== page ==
Helping the Churches That Help Others

A new fund provides small boosts to at-risk congregations

The CEO of a charity focused on poverty alleviation and spiritual formation, Joshua Crossman of the Pinetops Foundation, says the coronavirus emergency is putting serious strain on churches in low-income areas. These institutions are taking care of congregants suffering from job loss or sickness while their revenue from voluntary donations is plummeting. The president of a nonprofit that organizes Christians for community involvement, Justin Giboney of the AND Campaign, has had African-American leaders approach him about this same problem. 

The problem is widespread. In the latest Barna survey of church leaders, 47 percent reported their financial giving was “significantly down,” and another 32 percent said gifts were “slightly down.” So Giboney and Crossman went looking for ways to keep the lights on at small churches as they continue to offer pastoral care. 

Churches Helping Churches is the initiative put together by the two men, along with other Christian groups and leaders. It quickly funnels micro-grants to struggling congregations across the country. To qualify, a church must have no more than 150 congregants, be located in a low-income community, and adhere to traditional Christian teaching. A church applies online, a selection committee with representatives from several different religious nonprofits chooses recipients, and the National Christian Foundation (which is administering the money through a donor-advised fund) sends out checks in the amount of $3,000. Almost overnight there were 1,200 applications.

The initiative raised more than $400,000 in the month of April, all of which will go directly to churches. Donors like Bob Doll, who gave $25,000 with his wife through their family foundation, quickly hopped on board. “It’s a great idea,” says Doll, who was particularly impressed by the speed at which the help unfolded. Former NFL player Benjamin Watson donated $21,000 ($3,000 for each of his seven kids). Churches teach goodness and help other people, says Watson, and “are vitally important to the health of our communities, yet they’re going to be struggling during this time.”

The fund has also received many smaller donations of between $5 and $1,000. In addition to boosting emergency efforts in churches that are financially at risk, the initiative also hopes to encourage more well-to-do churches to take an interest in their struggling faith neighbors.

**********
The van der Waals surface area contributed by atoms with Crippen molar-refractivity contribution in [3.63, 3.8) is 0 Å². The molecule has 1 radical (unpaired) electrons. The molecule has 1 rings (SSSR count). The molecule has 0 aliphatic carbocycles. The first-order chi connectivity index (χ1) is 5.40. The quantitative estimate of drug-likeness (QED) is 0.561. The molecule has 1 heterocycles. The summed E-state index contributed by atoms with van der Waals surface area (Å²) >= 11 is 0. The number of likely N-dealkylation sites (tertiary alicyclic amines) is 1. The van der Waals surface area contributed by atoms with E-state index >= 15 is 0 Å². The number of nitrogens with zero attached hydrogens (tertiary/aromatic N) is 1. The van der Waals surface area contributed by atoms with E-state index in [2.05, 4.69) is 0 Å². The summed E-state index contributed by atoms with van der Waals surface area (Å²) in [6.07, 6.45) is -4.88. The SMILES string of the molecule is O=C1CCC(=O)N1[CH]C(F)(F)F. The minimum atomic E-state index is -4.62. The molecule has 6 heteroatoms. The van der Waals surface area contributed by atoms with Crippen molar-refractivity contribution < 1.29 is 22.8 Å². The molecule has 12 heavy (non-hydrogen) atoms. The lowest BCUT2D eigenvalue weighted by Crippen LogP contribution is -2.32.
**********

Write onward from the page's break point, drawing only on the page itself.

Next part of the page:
Harvey Drake, pastor of Emerald City Bible Fellowship in Seattle, says his congregation, while just 50-60 people, is active. A couple of weeks ago it provided groceries to 75 local families. The Churches Helping Churches grant it recently received will help Emerald City Bible Fellowship keep staff employed. 

Thousands of miles away, Pastors Sonny and Rosie Salas live in what Rosie calls “a Medicaid community” in southeast Texas. The town of Markham has a population of less than 1,500, many of them elderly, and Discover Life Church is busy helping out. Before the pandemic, the church served hundreds of hot meals to the needy. “We miss doing that now,” says Rosie. Instead the church leaves nonperishable food at front doors. Rosie says the Churches Helping Churches online application was “very simple,” and that they received funds a couple weeks after clicking Send. The grant will help the 130-strong church keep serving its congregation through Zoom meetings and outreach. 

“We believe in the importance of mediating institutions to knit together the fabric of local civic society,” says Joshua Crossman. “The value of churches coming together…goes all the way back to churches in Greece helping churches in Jerusalem.” He says the present relief effort will continue to raise funds and pass them on to fragile community fellowships until the pandemic crisis is over. 

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